‘Abigail’ Somehow Squanders a Murderous Vampire Child in a Tutu

Universal Studios
Universal Studios

Kids do the darndest things, and in Abigail, that includes sprouting fangs and sucking blood while wearing cute tutus. That plot point would, under normal circumstances, be classified as a spoiler, considering that Matt Bettinelli-Olpin and Tyler Gillett’s film, which hits theaters Apr. 19, hides its central surprise for its first third. Unfortunately, with the marketing department having totally let the cat out of the proverbial bag in order to get teenagers into multiplex seats, there’s zero mystery to this gruesome horrorshow—which is almost as deleterious as the material’s fondness for exposition over frights, bloat over concision, and clichés over invention.

As with their prior Scream and Scream VI, Bettinelli-Olpin and Gillett’s latest has modest personality but scant creative terror. Very loosely based on 1936’s Dracula's Daughter (by which I mean, it shares that predecessor’s basic conceit and virtually nothing else), this clumsy bloodbath concerns a seemingly perfect crime that goes horribly wrong. In an unnamed city, adolescent ballerina Abigail (Alisha Weir) travels home from rehearsal in a Rolls Royce to her opulent manor house. Unbeknownst to her, she’s not alone, since a gang of crooks are lurking in her bedroom’s shadows. Led by no-nonsense Frank (Dan Stevens), this gang has been hired by Lambert (Giancarlo Esposito) to kidnap Abigail, transport her to a different lavish residence, and hold her hostage for 24 hours, at the end of which they’ll earn a collective $50 million.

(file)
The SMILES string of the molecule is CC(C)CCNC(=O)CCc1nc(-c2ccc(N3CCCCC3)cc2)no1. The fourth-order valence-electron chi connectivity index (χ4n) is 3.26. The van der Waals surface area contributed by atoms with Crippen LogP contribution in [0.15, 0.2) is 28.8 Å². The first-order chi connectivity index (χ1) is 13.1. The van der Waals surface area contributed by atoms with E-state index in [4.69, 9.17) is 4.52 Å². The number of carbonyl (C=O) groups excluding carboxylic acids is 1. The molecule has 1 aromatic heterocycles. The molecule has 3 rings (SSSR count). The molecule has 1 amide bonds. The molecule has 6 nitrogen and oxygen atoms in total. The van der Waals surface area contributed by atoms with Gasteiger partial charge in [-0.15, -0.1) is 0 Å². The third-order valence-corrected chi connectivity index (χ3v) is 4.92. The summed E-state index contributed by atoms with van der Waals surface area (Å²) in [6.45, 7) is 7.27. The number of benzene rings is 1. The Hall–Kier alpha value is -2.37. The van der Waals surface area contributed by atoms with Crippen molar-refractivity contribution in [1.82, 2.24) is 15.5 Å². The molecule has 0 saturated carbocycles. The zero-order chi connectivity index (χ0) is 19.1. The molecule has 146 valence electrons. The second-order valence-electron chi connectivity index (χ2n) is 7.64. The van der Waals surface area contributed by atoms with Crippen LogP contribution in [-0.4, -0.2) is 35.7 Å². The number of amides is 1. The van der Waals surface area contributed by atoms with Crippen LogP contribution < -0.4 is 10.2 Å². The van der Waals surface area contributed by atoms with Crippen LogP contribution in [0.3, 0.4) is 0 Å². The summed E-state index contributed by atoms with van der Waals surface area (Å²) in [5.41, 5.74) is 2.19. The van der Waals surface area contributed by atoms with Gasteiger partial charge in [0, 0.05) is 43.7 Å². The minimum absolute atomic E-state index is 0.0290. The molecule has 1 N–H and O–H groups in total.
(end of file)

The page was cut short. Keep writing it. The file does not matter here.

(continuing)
Snatching and grabbing Abigail is a cinch for this squad, whose members use a syringe and duffel bag to knock the girl out and haul her to their destination. Upon completing this initial portion of their mission, Lambert welcomes them by stating, “My lovely pack of rats!” and then gives them monikers based on the Rat Pack: junkie medic Joey (Melissa Barrera); tattooed tech whiz Sammy (Kathryn Newton); dim-witted muscle Peter (Kevin Durand); slacker wheelman Dean (Angus Cloud); cool-headed sniper Rickles (William Catlett); and unfriendly Frank. Once Abigail is locked up, the sextet plays a prolonged guessing game regarding their real identities and origins, during which Joey—who’s already proven herself to be the compassionate foil to untrustworthy Frank—cornily lays out everyone’s backstory. More troubling than this ham-fisted info dump, however, is the fact that none of these individuals are unique or funny, chief among them Joey, who’s so obviously positioned as the nominal hero that her every subsequent goody-two-shoes gesture grates.

A photo still of Alisha Weir and Kathryn Newton in 'Abigail'

Alisha Weir and Kathryn Newton

Universal Studios

Stephen Shields and Guy Busick’s script fails to make its protagonists compelling but at least it quickly gets down to business. Even so, the film’s speediness can’t mask the obliviousness of its characters, who somehow don’t recognize that the house in which they’ve holed up is a musty, cobwebby haunted mansion (complete with suits of armor) that looks like it’s been transported from Disney World. In the massive library, Joey messes with the malfunctioning shutters on a giant window (foreshadowing!) and ignores the giant statue of a creepy robed man and his young daughter. Similarly, Dean is more interested in drinking booze, smoking weed, and pulling childish pranks on Sammy than the mural of a batty Transylvania castle and a creepy young girl who looks an awful lot like Abigail.